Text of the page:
4 lessons I’ve learned from the other side of the stethoscope
Anatole Karpovs, M.D.
As a pediatrician, I’m not sure if my familiarity with disease has made my fight against colorectal cancer easier or harder. What I can tell you is that I’ve learned more about health and well-being from being on the other side of the stethoscope than I ever could’ve by just going to medical school.
Here are the four biggest lessons I’ve learned.
Don’t ignore your body’s warning signs.
Fortunately, I’ve never had to diagnose colorectal cancer in one of my own patients. However, I did learn the warning signs in medical school. Bloody stools, bowel changes and abdominal pains are all symptoms of colon cancer. And I experienced all three for months before I finally sought treatment. But I was only 37 at the time. So I explained away my symptoms or minimized them. I realize now that I was in denial.
Use every tool you have to fight back.
After being diagnosed with colorectal cancer, I studied the connections between diet and disease extensively. I learned that while conventional cancer treatments do save lives, diet, exercise and mindfulness are also powerful medicines. I started preparing and enjoying more whole-food, plant-based dishes. I exercised when I could, and I took up meditation. The benefits were immediate. When I ate properly, my energy returned much more quickly after chemotherapy. I also felt better and my complexion improved.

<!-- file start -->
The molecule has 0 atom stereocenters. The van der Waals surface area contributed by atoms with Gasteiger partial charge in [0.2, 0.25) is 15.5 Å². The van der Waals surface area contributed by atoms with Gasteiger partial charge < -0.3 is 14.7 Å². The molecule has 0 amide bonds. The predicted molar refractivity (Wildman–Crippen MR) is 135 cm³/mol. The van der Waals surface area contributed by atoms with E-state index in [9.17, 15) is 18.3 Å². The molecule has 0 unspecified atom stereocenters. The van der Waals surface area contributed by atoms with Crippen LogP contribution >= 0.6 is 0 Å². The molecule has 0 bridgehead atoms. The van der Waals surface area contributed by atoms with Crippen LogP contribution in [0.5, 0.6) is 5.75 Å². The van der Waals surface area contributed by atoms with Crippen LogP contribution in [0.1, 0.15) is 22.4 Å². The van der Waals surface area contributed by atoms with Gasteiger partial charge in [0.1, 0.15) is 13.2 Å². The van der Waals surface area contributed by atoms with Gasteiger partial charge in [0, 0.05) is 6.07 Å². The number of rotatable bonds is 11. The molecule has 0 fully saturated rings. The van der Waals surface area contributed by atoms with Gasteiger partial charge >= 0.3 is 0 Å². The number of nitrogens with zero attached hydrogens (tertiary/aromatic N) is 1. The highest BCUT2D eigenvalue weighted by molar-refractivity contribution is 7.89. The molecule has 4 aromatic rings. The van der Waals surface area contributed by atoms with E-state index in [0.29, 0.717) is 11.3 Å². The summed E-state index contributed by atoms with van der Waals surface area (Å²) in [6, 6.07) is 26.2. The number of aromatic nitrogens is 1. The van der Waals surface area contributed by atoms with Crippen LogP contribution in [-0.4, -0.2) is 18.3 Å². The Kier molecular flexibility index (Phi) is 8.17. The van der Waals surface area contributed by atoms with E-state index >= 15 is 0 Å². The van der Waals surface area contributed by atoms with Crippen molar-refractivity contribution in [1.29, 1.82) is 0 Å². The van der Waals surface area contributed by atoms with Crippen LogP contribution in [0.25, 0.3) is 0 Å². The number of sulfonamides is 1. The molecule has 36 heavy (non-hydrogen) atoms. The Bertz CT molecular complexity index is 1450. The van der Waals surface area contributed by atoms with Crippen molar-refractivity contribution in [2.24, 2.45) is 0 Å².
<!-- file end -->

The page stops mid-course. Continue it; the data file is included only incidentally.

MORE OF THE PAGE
Find a friend or family member who can advocate for you.
This is someone who can help you remember information at appointments, and make sure your needs are being met when you’re really sick or just not thinking clearly. My strongest advocate is my wife of 17 years, Stephanie. When I experienced unusually severe side effects during treatment, her pushing led to a blood test that revealed a rare enzyme deficiency.
Take advantage of support systems.
When I felt hopeless and ready to give up after suffering a relapse, Stephanie insisted I see a counselor. That turned out to be one of the best things I ever could’ve done. My counselor was also a cancer survivor, so she’d gone through many of the same roller coaster emotions I had. And when I told her how powerless I felt, she shared some resources that had helped her get through similar battles, some of which helped me, too.